Eagles Were First of Six Teams to Cut Raheem Mostert
PHILADELPHIA - Chip Kelly was calling the shots for the Eagles in 2015, having been given the power over personnel decisions earlier in the offseason to add to his coaching responsibilities, and he brought six running backs into training camp that summer.
Two would be cut as the roster was trimmed to 53.
One was Matthew Tucker, a second-year player from TCU who never had played in an NFL game and never did after being released.
The other was Raheem Mostert, the same Mostert who ran for a conference-record 220 yards with four touchdowns in the San Francisco 49ers’ 37-20 win over the Green Bay Packers in the NFC title game on Sunday.
Mostert was an undrafted rookie out of Purdue in 2015 when he arrived at Eagles camp, but he excelled in the preseason. He ran for 157 yards and collected 191 receiving yards with five kick returns for 162 yards.
The total of 351 yards from the line of scrimmage led the NFL in the preseason.
So good was Mostert, one reporter tried to give him the nickname of Colonel, as in Colonel Mustard from the board game, “Clue.”
The nickname didn’t stick. Neither did Mostert.
Kelly opted to keep four running backs: DeMarco Murray, Ryan Mathews, Darren Sproles, and Kenjon Barner.
Mostert was added to the Eagles’ practice squad, but two weeks later, he was poached by the Miami Dolphins. Mostert didn’t last there, either.
In fact, Kelly wasn't the only one to make a mistake on the evaluation of Mostert. The Eagles and Dolphins were two of six teams who cut him before he found a home in San Francisco. The others were the Ravens, Browns, Jets, and Bears.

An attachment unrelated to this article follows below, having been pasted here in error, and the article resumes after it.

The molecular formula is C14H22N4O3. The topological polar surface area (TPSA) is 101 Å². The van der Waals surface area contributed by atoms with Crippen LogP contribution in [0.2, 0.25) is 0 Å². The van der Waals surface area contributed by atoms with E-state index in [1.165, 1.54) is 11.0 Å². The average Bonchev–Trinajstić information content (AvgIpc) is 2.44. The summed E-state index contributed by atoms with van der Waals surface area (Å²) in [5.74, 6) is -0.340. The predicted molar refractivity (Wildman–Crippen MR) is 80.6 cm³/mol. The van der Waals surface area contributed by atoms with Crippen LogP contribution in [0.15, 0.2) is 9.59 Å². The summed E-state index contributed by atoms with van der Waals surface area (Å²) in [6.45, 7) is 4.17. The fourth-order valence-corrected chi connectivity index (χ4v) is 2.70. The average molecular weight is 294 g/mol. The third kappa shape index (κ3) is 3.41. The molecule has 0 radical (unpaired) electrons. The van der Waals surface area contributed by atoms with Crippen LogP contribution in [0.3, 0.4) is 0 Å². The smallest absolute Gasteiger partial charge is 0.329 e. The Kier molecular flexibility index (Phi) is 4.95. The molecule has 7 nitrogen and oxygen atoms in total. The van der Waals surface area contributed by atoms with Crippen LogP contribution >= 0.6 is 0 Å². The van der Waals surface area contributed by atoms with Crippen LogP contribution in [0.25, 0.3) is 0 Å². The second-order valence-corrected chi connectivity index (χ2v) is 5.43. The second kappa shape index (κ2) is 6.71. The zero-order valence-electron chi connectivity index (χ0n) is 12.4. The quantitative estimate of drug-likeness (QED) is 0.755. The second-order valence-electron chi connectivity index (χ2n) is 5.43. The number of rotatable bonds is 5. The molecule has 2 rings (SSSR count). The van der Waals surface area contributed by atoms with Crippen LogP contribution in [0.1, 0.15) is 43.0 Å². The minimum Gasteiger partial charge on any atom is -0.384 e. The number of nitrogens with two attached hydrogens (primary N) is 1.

Who knows if the evaluations were even mistakes at that point?
Maybe Mostert simply got better as the years passed and used his releases as extra motivation to prove people wrong.
“I did have a lot of doubters and naysayers, now I get to actually tell them, ‘Hey look where I am at now,’” Mostert told 97.5 The Game following his monster game on Sunday. “I never gave up on my dream, I never gave up on the opportunities when they presented itself. I always worked hard no matter what.
“It’s crazy that I’ve been on seven different teams. I actually still have the cut dates and I look at that before every game. I look at the cut dates, when I got cut. I’ve been on seven different teams and the journey’s been crazy. Not everybody can deal with that type of stress and pain and agony that I went through. Just had faith in myself.”
It wasn’t the end of the world that the Eagles cut Mostert, who will turn 28 in April.
The team did, after all, go on to win a Super Bowl two years after his release, and have made the playoffs in three straight seasons, so releasing him then shouldn't be viewed as a mistake.